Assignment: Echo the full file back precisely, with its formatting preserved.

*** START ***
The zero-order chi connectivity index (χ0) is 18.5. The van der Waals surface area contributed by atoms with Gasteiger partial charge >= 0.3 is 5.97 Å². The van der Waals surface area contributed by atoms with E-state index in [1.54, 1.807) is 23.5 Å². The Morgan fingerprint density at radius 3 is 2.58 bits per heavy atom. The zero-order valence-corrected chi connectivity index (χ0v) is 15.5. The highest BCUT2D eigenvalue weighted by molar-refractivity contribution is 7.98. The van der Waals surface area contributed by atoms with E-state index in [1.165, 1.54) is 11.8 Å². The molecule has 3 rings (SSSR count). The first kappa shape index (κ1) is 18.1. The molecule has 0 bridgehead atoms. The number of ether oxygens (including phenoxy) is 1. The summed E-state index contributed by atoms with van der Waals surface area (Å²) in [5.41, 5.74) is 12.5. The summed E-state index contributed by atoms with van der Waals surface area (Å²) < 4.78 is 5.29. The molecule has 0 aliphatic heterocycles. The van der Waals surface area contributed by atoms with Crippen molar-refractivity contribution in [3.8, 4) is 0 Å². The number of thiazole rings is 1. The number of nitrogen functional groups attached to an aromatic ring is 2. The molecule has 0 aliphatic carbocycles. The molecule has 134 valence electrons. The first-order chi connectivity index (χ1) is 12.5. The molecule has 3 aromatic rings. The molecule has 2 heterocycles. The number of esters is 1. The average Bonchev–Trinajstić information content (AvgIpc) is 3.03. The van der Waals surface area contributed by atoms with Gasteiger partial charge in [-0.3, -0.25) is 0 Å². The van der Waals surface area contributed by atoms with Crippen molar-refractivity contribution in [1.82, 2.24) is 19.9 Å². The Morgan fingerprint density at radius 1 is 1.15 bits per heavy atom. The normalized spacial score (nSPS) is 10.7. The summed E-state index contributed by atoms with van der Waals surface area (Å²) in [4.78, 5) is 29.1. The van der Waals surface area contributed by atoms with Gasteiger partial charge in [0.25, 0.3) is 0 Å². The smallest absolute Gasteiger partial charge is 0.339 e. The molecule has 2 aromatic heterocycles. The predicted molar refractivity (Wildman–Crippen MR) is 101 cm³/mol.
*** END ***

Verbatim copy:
The zero-order chi connectivity index (χ0) is 18.5. The van der Waals surface area contributed by atoms with Gasteiger partial charge >= 0.3 is 5.97 Å². The van der Waals surface area contributed by atoms with E-state index in [1.54, 1.807) is 23.5 Å². The Morgan fingerprint density at radius 3 is 2.58 bits per heavy atom. The zero-order valence-corrected chi connectivity index (χ0v) is 15.5. The highest BCUT2D eigenvalue weighted by molar-refractivity contribution is 7.98. The van der Waals surface area contributed by atoms with E-state index in [1.165, 1.54) is 11.8 Å². The molecule has 3 rings (SSSR count). The first kappa shape index (κ1) is 18.1. The molecule has 0 bridgehead atoms. The number of ether oxygens (including phenoxy) is 1. The summed E-state index contributed by atoms with van der Waals surface area (Å²) in [5.41, 5.74) is 12.5. The summed E-state index contributed by atoms with van der Waals surface area (Å²) < 4.78 is 5.29. The molecule has 0 aliphatic heterocycles. The van der Waals surface area contributed by atoms with Crippen molar-refractivity contribution in [3.8, 4) is 0 Å². The number of thiazole rings is 1. The number of nitrogen functional groups attached to an aromatic ring is 2. The molecule has 0 aliphatic carbocycles. The molecule has 134 valence electrons. The first-order chi connectivity index (χ1) is 12.5. The molecule has 3 aromatic rings. The molecule has 2 heterocycles. The number of esters is 1. The average Bonchev–Trinajstić information content (AvgIpc) is 3.03. The van der Waals surface area contributed by atoms with Gasteiger partial charge in [-0.3, -0.25) is 0 Å². The van der Waals surface area contributed by atoms with Crippen molar-refractivity contribution in [1.82, 2.24) is 19.9 Å². The Morgan fingerprint density at radius 1 is 1.15 bits per heavy atom. The normalized spacial score (nSPS) is 10.7. The summed E-state index contributed by atoms with van der Waals surface area (Å²) in [4.78, 5) is 29.1. The van der Waals surface area contributed by atoms with Gasteiger partial charge in [0.25, 0.3) is 0 Å². The smallest absolute Gasteiger partial charge is 0.339 e. The molecule has 2 aromatic heterocycles. The predicted molar refractivity (Wildman–Crippen MR) is 101 cm³/mol.